A NEW LEAF (1971) – It’s never too late to turn over

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A New Leaf is the best movie W.C. Fields never made.

That is completely intended as a compliment, and it in no way belittles Walter Matthau, who delivers a fine lead performance. But there is no mistaking the spirit of Fields in Matthau, whose body language and voice inflections deliver most of the laughs that writer/director/co-star Elaine May doesn’t steal away from him.

The movie is a whimsical black comedy, if there is such a thing. Matthau plays Henry Graham, a pampered man who has depended all his life on the kindness of rich not-quite-strangers (his well-off uncle and his accountant, among others) and his trust fund for his livelihood. Henry has now run through his trust fund and the goodwill of said strangers, and in a very funny scene (one among many), his accountant (William Redfield) has to meticulously and repeatedly explain to Henry why and how he has no more money to burn through.

Having no particular skills or drive in life, Henry concludes that he must find a rich woman to marry and enable him to continue the lifestyle to which he has become accustomed. Eventually he finds the easiest of targets — heiress Henrietta Lowell (May), a nondescript botanist and teacher who practically trips over herself with her every move.

Through a rapid series of machinations, Graham takes charge of Henrietta’s life and bank account, nonchalantly planning to eventually off Henrietta and continue to live off her riches. But gradually, a funny little thing called conscience slips into Henry’s crevisses, and having never previously had such feelings — in himself, or for anyone else — he is at a loss at how to cope with it.

This was May’s writing-directing movie debut, and she never strikes a wrong note. The dialogue is crisp, and every loving shot is held just long enough to make its comic point.

May also gets wonderful performances from the entire cast, including herself. As with the heroine in her later The Heartbreak Kid, at first we seem meant to laugh derisively at mousy Henrietta and her uncouth ways. But just like the flora she catalogs, Henrietta begins to blossom under Henry’s (reluctant) tutelage.

The rest of the cast similarly blossoms under May’s direction, including Redfield, James Coco, Jack Weston, Doris Roberts, and most notably George Rose as Henry’s Jiminy Cricket of a butler. They all underplay beautifully and deliver a smashing comedy almost nonchalantly. A New Leaf was initially a box-office flop but has long since become a cult classic, its comic bloom never fading over the years.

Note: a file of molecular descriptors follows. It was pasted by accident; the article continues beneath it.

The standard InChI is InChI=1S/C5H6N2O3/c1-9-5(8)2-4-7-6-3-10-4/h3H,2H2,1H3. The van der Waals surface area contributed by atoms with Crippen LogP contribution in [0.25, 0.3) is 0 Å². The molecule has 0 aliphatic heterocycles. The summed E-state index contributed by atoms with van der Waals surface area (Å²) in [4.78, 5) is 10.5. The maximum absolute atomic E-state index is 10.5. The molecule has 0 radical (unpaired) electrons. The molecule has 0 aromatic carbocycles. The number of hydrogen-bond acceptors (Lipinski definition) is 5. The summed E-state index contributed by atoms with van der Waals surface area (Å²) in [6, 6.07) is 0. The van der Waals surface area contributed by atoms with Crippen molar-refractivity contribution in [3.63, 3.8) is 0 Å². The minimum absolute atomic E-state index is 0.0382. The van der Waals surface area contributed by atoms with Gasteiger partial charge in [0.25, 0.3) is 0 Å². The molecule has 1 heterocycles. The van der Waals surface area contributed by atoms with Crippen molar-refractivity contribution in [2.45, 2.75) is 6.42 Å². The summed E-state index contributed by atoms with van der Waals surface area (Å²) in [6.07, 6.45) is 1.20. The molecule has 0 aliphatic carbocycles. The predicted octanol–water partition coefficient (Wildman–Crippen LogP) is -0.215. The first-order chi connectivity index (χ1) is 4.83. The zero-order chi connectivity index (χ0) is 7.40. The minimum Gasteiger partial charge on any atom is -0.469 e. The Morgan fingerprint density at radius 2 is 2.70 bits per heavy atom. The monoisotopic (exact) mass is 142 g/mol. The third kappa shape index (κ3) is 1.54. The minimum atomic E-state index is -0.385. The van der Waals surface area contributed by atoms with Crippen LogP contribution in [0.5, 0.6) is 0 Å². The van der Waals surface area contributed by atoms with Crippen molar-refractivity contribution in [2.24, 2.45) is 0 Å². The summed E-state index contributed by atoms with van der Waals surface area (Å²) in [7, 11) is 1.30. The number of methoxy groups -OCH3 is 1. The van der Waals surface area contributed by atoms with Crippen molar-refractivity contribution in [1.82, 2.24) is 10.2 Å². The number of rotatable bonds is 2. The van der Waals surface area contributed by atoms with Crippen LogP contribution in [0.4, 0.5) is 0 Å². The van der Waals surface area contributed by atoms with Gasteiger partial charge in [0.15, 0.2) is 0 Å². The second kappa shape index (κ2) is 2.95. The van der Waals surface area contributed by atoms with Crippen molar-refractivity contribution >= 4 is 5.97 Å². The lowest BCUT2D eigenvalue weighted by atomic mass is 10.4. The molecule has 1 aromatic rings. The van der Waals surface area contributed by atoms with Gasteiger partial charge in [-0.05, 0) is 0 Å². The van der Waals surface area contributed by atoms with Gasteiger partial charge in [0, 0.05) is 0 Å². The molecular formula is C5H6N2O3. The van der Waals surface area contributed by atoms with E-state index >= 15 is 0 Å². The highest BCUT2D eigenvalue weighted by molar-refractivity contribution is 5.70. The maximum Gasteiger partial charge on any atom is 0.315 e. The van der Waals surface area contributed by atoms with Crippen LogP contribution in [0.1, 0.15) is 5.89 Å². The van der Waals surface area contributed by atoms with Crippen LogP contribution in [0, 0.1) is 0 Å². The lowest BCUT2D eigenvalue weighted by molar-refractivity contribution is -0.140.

CRISIS IN SIX SCENES – Woody Allen is his old(er) self

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If you enjoy vintage Woody Allen, don’t let the critics discourage you from seeing his Amazon TV series, Crisis in Six Scenes. In TV terms, it’s not trying to reinvent the wheel, and it wasn’t intended to do so. It’s a screwball comedy that delivers a fair share of laughs — a far greater share, in fact, than any of Allen’s most recent movie comedies have garnered.

The six-episode series is set in the 1960’s. Allen plays Sid (or “S.J.,” in his more pretentious moments) Munsinger, a semi-successful novelist and former copywriter who is now trying to sell a TV sitcom. Elaine May plays Kay, a marriage counselor and Sid’s quietly grounded wife. Their happy middle-class existence gets thrown for a loop by Lennie (a surprisingly funny Miley Cyrus), a radical on the run who needs a place to hide out while she plans her exodus to Cuba.

Lennie has an unexpected effect on everyone who saunters through the Munsinger household. She radicalizes Alan (John Magaro), a young friend of the family who is already engaged to a girl Sid had set him up with. And Lennie transforms Kay’s thinking to the point that she brings Chairman Mao’s writings and similar Communist-fueled work to the book club she runs.

This could have been a one-joke concept, but Allen gets a lot of funny plot threads out of it. Lennie dismisses the Munsingers as “limousine liberals,” but meanwhile she’s eating them out of house and home while she bemoans the children overseas who are starving to death. And you haven’t lived until you have seen a bunch of elderly book-club members get their revolutionary fire lit. (When one of them suggests that they all go to the local draft board and protest by sitting naked in front of it, one prim woman says that stripping to her bra and panties is as much as she can handle.)

The worst that you can say about the series is that it’s a bit leisurely paced, but in these days of rapid-fire entertainment, that might just be a virtue. And the final episode wraps things up in best farcical style, as a parade of ever more eccentric visitors come through Sid’s front door.

Cable TV has now set the bar so high that many viewers and critics take it as a personal offense if each new series doesn’t try to change the face of television. Crisis in Six Scenes is funny — just simply funny. Would that more TV comedies would aim for that modest goal.